DC Police Reopen Case of 11-Year-Old Rape Victim

Danielle Hicks-Best's family has campaigned for years that the Washington, D.C., police focus on the attacks.

Washington, D.C., police are reinvestigating a seven-year-old botched rape case involving an 11-year-old Black girl, The Washington Post reports.

Despite showing signs of sexual assault after two separate rape incidents in 2008, a young Danielle Hicks-Best was arrested by local police for filing a false report. The Post report reveals that even though she was well under the local age of consent — 16 — and the suspects were at least in their late teens or early 20s, a lieutenant called the “sex” consensual in an internal e-mail in 2009.

“Parents are unable to accept the fact of this child’s promiscuous behavior caused this situation,” he wrote in the discussion with his colleagues.

Following her arrest, Hicks-Best was convicted and made a ward of the court after her family agreed to what they say was a “poorly understood” plea bargain.

Since then, she has been bounced around from detention center to secure treatment center. A frequent runaway, the unstable young woman never completed high school, had a child at 15 and “is struggling to move forward with her life,” Joanna Walters of the Post writes.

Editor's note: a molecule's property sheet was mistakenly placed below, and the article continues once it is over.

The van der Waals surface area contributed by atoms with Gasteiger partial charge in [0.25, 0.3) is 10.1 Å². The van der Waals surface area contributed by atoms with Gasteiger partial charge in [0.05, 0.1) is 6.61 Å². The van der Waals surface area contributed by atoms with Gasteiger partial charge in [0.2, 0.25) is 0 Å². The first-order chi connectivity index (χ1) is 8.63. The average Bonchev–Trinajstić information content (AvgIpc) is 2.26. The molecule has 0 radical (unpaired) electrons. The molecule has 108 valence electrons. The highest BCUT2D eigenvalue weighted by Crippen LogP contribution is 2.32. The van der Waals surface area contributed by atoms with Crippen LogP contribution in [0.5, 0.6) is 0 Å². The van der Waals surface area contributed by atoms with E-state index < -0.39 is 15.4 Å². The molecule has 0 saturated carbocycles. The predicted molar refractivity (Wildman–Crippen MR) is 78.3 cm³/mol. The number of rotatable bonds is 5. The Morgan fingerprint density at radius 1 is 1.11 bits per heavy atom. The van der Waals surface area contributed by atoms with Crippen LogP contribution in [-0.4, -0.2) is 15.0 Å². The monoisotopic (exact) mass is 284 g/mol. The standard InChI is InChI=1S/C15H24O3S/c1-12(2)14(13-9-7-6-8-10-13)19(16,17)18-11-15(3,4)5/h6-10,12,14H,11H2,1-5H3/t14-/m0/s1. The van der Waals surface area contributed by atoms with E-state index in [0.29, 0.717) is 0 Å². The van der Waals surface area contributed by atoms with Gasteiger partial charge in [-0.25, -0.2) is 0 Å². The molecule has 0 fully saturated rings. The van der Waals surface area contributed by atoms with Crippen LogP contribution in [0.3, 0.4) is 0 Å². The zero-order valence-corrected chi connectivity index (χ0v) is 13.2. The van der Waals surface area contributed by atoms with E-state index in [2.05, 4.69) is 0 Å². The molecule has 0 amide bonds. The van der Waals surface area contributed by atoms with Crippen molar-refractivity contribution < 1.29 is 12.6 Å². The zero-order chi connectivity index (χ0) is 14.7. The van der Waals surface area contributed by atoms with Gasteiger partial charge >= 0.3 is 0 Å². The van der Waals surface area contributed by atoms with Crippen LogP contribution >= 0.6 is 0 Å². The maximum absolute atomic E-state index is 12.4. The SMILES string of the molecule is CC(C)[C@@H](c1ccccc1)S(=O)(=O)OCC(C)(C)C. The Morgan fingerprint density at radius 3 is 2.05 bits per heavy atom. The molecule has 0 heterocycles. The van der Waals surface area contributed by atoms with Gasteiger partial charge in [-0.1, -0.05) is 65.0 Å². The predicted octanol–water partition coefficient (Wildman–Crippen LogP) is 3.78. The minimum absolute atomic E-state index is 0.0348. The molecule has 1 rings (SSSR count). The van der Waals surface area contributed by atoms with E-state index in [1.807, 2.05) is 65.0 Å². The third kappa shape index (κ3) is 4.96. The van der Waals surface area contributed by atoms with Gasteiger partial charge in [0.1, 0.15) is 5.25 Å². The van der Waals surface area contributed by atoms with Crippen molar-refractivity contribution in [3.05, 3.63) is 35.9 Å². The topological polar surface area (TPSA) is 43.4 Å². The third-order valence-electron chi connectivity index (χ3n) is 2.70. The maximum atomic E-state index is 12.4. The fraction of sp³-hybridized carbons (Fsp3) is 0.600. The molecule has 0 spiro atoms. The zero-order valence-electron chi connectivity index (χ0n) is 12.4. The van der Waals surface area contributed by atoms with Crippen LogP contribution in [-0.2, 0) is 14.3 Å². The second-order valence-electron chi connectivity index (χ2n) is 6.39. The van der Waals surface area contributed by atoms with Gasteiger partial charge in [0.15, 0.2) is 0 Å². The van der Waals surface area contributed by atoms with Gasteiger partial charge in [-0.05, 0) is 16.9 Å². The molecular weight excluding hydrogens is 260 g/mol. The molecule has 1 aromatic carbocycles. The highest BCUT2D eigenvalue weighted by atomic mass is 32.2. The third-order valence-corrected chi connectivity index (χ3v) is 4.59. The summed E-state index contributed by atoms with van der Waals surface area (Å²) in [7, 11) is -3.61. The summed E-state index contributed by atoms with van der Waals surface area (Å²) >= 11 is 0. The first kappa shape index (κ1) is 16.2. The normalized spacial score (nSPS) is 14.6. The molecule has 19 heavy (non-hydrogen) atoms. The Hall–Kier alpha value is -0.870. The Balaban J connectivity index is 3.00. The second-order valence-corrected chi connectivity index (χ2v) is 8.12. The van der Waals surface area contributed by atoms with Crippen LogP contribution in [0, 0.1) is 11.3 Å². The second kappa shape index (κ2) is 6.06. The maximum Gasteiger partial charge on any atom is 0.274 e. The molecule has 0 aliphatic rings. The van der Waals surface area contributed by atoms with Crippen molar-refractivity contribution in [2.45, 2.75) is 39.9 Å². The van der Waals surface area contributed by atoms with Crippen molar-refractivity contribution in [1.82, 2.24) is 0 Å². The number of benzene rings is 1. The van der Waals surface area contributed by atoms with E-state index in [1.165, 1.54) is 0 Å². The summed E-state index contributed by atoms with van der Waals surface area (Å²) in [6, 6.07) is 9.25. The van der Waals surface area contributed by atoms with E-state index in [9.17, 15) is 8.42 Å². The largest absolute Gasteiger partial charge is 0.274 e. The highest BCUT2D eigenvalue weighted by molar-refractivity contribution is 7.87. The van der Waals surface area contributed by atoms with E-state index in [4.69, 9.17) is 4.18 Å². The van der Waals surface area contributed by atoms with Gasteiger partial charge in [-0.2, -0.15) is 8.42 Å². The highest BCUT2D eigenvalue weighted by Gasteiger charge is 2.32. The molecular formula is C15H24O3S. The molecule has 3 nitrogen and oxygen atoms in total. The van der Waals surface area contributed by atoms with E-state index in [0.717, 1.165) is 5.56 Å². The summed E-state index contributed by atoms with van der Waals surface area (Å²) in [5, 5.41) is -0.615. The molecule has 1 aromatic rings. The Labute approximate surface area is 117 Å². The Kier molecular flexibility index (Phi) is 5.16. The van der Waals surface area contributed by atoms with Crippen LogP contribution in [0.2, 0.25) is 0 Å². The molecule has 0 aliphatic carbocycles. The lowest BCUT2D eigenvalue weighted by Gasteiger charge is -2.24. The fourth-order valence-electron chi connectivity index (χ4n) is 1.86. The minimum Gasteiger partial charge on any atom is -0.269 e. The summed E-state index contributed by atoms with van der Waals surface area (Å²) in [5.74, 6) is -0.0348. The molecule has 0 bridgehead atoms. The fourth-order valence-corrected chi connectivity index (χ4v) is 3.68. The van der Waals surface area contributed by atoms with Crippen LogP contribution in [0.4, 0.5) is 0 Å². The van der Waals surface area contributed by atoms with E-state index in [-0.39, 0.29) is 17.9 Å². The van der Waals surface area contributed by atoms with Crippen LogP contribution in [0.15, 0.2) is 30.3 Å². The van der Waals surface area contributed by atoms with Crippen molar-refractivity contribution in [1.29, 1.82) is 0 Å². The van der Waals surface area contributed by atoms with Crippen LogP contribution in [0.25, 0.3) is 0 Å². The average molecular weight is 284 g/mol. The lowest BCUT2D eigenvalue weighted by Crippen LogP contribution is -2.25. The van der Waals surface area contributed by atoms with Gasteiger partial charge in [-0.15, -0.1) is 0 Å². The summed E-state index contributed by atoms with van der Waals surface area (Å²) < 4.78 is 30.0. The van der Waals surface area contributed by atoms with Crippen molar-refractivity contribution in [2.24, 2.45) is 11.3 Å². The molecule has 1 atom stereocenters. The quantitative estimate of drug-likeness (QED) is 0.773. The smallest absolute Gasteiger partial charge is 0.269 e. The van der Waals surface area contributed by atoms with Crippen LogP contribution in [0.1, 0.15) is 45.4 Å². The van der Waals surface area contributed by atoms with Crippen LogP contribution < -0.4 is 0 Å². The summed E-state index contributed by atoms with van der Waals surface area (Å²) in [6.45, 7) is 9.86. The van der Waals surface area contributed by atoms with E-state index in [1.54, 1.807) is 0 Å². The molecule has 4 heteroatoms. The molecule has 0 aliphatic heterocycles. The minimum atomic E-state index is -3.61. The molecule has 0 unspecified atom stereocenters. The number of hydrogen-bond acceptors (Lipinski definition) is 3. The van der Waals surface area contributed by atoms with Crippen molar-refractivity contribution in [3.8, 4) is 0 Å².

“After 11, she lost the rest of her childhood,” Danielle’s foster mother, Veronica Best, told the Post. Best and her husband, Mayo, reportedly demanded for years that the police focus on the attacks. Their campaign also included contacting high-ranking officials, including D.C. Police Chief Cathy L. Lanier and her deputy, Peter Newsham.

“I was desperate for the police to do their job six years ago and get those guys off the street and away from Danielle,” Best said. “It’s hard not to be angry when she was the one locked up and labeled...a delinquent.”

D.C. police investigators finally launched a new probe into the 2008 cases and the way they were handled last fall. The Post also claims Police Chief Lanier telephoned the family to apologize after the publication approached them.

“Obviously we cannot turn the clock back and fix things that have happened in the past,” Police Chief Lanier told the Post.

"The best I can offer the hypothetical victim from six or seven years to make sure if there were any investigative leads that were never followed or things that should have been done that they are done. It’s never too late to try to correct things.”

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(Photo: Sean De Burca/Corbis)

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